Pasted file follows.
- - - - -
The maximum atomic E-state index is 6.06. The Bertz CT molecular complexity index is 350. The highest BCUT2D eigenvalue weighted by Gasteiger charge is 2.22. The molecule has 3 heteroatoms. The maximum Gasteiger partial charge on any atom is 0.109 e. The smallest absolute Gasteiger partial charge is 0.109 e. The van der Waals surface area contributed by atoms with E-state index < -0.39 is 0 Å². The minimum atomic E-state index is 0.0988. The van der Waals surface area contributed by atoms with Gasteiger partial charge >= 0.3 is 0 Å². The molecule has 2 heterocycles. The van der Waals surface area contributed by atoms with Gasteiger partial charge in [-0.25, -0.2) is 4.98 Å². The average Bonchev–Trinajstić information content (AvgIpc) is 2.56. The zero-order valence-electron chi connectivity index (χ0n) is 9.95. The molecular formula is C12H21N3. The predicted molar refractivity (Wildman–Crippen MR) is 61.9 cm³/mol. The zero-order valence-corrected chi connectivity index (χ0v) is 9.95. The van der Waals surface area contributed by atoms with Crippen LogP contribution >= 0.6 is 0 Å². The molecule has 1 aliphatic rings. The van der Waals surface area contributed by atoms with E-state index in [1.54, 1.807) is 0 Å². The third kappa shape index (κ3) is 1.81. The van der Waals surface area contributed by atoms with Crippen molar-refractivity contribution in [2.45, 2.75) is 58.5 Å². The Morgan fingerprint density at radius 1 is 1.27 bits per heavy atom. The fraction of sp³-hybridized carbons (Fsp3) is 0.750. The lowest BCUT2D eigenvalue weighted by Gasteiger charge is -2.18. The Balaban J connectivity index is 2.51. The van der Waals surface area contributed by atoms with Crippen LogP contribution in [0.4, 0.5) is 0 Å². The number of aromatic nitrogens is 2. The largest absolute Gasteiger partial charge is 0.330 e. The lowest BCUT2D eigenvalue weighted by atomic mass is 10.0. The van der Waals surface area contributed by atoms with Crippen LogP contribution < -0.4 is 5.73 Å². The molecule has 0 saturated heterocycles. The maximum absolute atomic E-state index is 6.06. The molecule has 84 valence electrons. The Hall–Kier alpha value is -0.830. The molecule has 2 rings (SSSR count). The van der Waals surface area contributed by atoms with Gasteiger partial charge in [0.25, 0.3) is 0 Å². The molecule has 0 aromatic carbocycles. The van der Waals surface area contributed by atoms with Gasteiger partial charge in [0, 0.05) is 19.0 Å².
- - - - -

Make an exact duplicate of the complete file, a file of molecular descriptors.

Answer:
The maximum atomic E-state index is 6.06. The Bertz CT molecular complexity index is 350. The highest BCUT2D eigenvalue weighted by Gasteiger charge is 2.22. The molecule has 3 heteroatoms. The maximum Gasteiger partial charge on any atom is 0.109 e. The smallest absolute Gasteiger partial charge is 0.109 e. The van der Waals surface area contributed by atoms with E-state index < -0.39 is 0 Å². The minimum atomic E-state index is 0.0988. The van der Waals surface area contributed by atoms with Gasteiger partial charge >= 0.3 is 0 Å². The molecule has 2 heterocycles. The van der Waals surface area contributed by atoms with Gasteiger partial charge in [-0.25, -0.2) is 4.98 Å². The average Bonchev–Trinajstić information content (AvgIpc) is 2.56. The zero-order valence-electron chi connectivity index (χ0n) is 9.95. The molecular formula is C12H21N3. The predicted molar refractivity (Wildman–Crippen MR) is 61.9 cm³/mol. The zero-order valence-corrected chi connectivity index (χ0v) is 9.95. The van der Waals surface area contributed by atoms with Crippen LogP contribution >= 0.6 is 0 Å². The molecule has 1 aliphatic rings. The van der Waals surface area contributed by atoms with E-state index in [1.54, 1.807) is 0 Å². The third kappa shape index (κ3) is 1.81. The van der Waals surface area contributed by atoms with Crippen molar-refractivity contribution in [2.45, 2.75) is 58.5 Å². The Morgan fingerprint density at radius 1 is 1.27 bits per heavy atom. The fraction of sp³-hybridized carbons (Fsp3) is 0.750. The lowest BCUT2D eigenvalue weighted by Gasteiger charge is -2.18. The Balaban J connectivity index is 2.51. The van der Waals surface area contributed by atoms with Crippen LogP contribution in [0.4, 0.5) is 0 Å². The number of aromatic nitrogens is 2. The largest absolute Gasteiger partial charge is 0.330 e. The lowest BCUT2D eigenvalue weighted by atomic mass is 10.0. The van der Waals surface area contributed by atoms with Crippen LogP contribution < -0.4 is 5.73 Å². The molecule has 0 saturated heterocycles. The maximum absolute atomic E-state index is 6.06. The molecule has 84 valence electrons. The Hall–Kier alpha value is -0.830. The molecule has 2 rings (SSSR count). The van der Waals surface area contributed by atoms with Gasteiger partial charge in [0.25, 0.3) is 0 Å². The molecule has 0 aromatic carbocycles. The van der Waals surface area contributed by atoms with Gasteiger partial charge in [0, 0.05) is 19.0 Å².